"He does not, Mummy." They went to fetch the shovels, too late to be of any use to the mailman, a gaunt Vermonter who was making his way with difficulty up the walk.
"You should get this walk cleared," he said, handing Rachel a letter. "The law says the mailman is not obligated to negotiate an uncleared access."
"Sorry." She took it from him. The return address said Leonine Investments, 1550 Fifth Avenue, New York. It would contain a quarterly dividend. Leonine Investments was her father's frozen fish.
Quickly the shoveling degenerated into a game which involved tossing snow high into the air and watching Garth jump at it, snapping. Rachel brushed the snow from the windshield of the little Japanese station wagon.
"You're really going in this?" she asked.
"Sure. It's what makes tough guys tough. Right, Adam?"
"Right." They leaned on their shovels.
"Okay, tough guys. Breakfast's on the table and there's fresh O.J. in the fridge." She walked over to Dan to kiss him goodbye. There were dark smudges under his eyes.
"You didn't sleep well."
An odd look surfaced in his eyes. "Not very." He lowered his voice so Adam wouldn't hear. "I even had a nightmare, if you can believe it."
"I'm not surprised, with all the booze you drank. What was it about?" "Nothing really. I'll tell you later."
"Was Tom Dawkins in it?"
He laughed. "It wasn't that scary."
She kissed him on the lips. "The run will do you good. Don't be late for school, Adam." The school was a few hundred yards away, on the road to town.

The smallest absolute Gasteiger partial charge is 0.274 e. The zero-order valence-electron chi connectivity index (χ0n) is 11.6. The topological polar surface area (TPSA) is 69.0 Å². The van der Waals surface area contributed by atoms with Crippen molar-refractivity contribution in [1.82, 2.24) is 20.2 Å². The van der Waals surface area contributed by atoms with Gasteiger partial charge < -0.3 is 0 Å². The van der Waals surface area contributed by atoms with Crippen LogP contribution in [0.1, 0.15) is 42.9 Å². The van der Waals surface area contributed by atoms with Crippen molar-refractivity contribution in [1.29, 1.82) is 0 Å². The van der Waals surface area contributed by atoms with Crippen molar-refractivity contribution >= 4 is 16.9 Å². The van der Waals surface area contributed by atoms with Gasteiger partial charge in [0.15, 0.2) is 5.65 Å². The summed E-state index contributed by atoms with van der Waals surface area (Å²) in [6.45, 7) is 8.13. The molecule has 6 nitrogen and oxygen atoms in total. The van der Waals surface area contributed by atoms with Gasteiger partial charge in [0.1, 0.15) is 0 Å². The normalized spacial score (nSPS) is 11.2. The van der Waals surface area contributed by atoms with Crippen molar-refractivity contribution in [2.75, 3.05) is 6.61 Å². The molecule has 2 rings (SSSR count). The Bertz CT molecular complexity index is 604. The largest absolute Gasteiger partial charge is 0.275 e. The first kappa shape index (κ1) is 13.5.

Rachel backed the car out of the drive. As she drove off she saw them in the rearview mirror, running along the road: Dan in the lead with his long-legged lope and Adam falling behind but going as quickly as his little legs would carry him, more graceful than his father. Garth stayed right beside Adam.CHAPTER 2
Rachel touched the play button and the girl said, "I gave up the baby because my father beat the shit out of me when he saw it was half black, you know?" It was a problem. Using the fast forward Rachel searched through the tape until she heard the girl saying, "It's all a load of crap no matter what the social workers tell you." With her hands on the reels Rachel slowly moved the word "crap" across the tape head, bracketing it with a grease pencil. She lay the tape in the editing block and cut along the two lines with a razor blade. She spliced the tape with a piece of adhesive, rewound to "beat the shit," isolated "shit" with the grease pencil, excised it and replaced it with "crap." "Crap" was half an inch longer than "shit": she supposed it was due to the girl's drawl. She stuck on the adhesive, rewound and heard, "... father beat the crap out of me." The intonations matched. "Crap" wasn't as strong, and it wasn't what the girl had said when Rachel held the microphone in front of her in the dingy room, but it would play in the high schools of Massachusetts and "shit" wouldn't. That's what they meant by editorial judgment.
Excerpted from The Fury of Rachel Monette by Peter Abrahams, Spencer Quinn. Copyright © 1980 Peter Abrahams. Excerpted by permission of OPEN ROAD INTEGRATED MEDIA.
All rights reserved. No part of this excerpt may be reproduced or reprinted without permission in writing from the publisher.
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Most Helpful Customer Reviews
Another good one!